One UCA biblical scholar has described this paragraph as a faithful 'epitome' or summary of the New Testament witness. Packed into this core paragraph are allusions to Israel's messianic hope, to Jesus' life of witness to God in word and deed, to the centrality of his death and resurrection to Christianity's reconfiguration of Israel's hope, to the sending of the Spirit and the emergence of a novel, boundary-breaking community, to the anticipation of God's reconciliation and renewal of all creation. This is the story the church told and embodied before it surrounded itself (for ill and good) with the doctrines, debates and structures of Christendom.  This paragraph points us to the convictions and commitments which meant there ever was such a thing as Christianity. In fact, the much-quoted remark of former UCA President, D'Arcy Wood, that this paragraph is the 'basis of the Basis' continues with the (usually unquoted) explanation: "for it states how and why the church exists at all". Precisely.

We are directed here to the memories of Jesus, the convictions about him, and the vision of God and God's purposes for the world which energised early Christian preaching and provoked the novel forms of social existence which the first Christian communities became. This was all they had: a strange story of a risen crucified man through whom the God of Israel was renewing the whole world. 

This is a remarkable gift to the contemporary UCA. It is also, I think, the underlying reason the UCA has the critics and friends it does: it unsettles the conventional and formulaic ways of speaking about Jesus. It's a confession of Christian faith that can be made without having first to take our stand on the divisions of Christendom. Of course there is wisdom to be gleaned from the traditions and theologies of Christendom (and I'm in the job I am because I believe that), and the Basis itself is not silent on some of them. But they are all subject to the authority of what is confessed here; they are never where we start.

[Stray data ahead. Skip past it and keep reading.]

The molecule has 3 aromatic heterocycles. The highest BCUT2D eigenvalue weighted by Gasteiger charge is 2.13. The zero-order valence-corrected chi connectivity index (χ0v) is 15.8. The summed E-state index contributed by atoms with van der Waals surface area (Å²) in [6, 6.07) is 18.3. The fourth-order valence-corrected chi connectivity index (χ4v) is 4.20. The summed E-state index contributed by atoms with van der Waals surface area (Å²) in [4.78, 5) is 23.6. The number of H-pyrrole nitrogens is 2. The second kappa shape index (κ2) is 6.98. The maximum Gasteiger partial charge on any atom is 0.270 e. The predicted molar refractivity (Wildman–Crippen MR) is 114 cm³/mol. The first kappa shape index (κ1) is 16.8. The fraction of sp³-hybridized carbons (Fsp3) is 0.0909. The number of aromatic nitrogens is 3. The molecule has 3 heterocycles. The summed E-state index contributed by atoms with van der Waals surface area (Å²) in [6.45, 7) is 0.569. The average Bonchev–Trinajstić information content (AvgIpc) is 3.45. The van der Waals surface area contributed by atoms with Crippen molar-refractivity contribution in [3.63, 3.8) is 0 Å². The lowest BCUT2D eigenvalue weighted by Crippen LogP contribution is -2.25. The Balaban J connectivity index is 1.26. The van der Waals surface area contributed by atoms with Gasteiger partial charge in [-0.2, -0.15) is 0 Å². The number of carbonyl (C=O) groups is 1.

It is a confession of faith in Jesus Christ which, in many ways, is strange to the churches of Christendom and the tendency to seek a more secure starting point for ecclesial self-understanding. The banal categories of 'liberal' and 'conservative' can't touch it. It is a confession of faith in Jesus Christ, drawn from the pre-Christendom church which could well yet prove to be a spark for a post-Christendom Christian imagination. Ironically, it is precisely in this 'biblical' account of Jesus and God's work in him that the theological strangeness of the UCA lies. At one level, it's all we've got: a strange story of a risen crucified Jew through whom we dare to believe God was and is renewing the world. Perhaps an ongoing discussion for the UCA is whether we're convinced it's enough.

* * * * * 

  • The ideas in this post are explored more fully in a study booklet, Jesus Christ According to the Basis of Union, which I've prepared for the Doctrine Working Group as a resource for the UCA's upcoming Season of Teaching and Learning. It's one of a set of three studies; the others are Christianity in the 21st Century (written by Avril Hannah-Jones) and Living the Christian Life (written by Rod Horsfield). All can be ordered at Mediacom.
  • For the discussion of paragraph 3 as an 'epitome' of the New Testament claims about Jesus, see Vicky Balabanski, "The Biblical Fabric of Paragraph 3 of the Basis of Union: How Well Does it Stand Up to Scrutiny", Uniting Church Studies 17.2 (2001), p. 66. 
  • The reference to the 'basis of the Basis' comes from D'Arcy Wood, Building on a Solid Basis: A Guide to the Basis of Union (Melbourne: Uniting Chruch Press, 1986), p. 15. 


geoff thompson said...

Hi Geoff, this may seem a bit strange but I am a Christian in Adelaide with same name and spelling as you. I read this with interest as I am a latecomer to involvement with the Uniting Church.My earliest Christian exposure was in an Anglican Sunday School, then briefly with Baptists while living and working in Darwin as a newly wed.Then attended Churches of Christ with my already Christian wife for 3 years before succumbing to God's call on my life. My allegiance is still with Churches of Christ and their earlier versions of doctrine.There is a shift away from what I believe in many of our churches. Over the last few years I have been invited to be a lay preacher in 2 country South Australian Uniting Church Congragations.Before this I confess I had a prejudice against the UC. I love sharing with the 2 congregations in Renmark South Australia.They enjoy, I think what I bring to the table.If we all concentrated on Jesus first and foremost as intimated in the article above as a foundational tenet of the Uniting Church, then I am sure our churches and denominations and Christians would be a lot happier.I have occasionally read some of your work as one out of curiosity googles up people by the same name as ourselves.Blessings. Geoff Thompson ,Adelaide

Geoff Thompson said...

Hello Geoff and thanks for your post. It's always nice to meet a namesake with the correct spelling of both names. I'm glad you've found the blog. I hope you continue to be enriched by your ministry with the UCA at Renmark. Peace, Geoff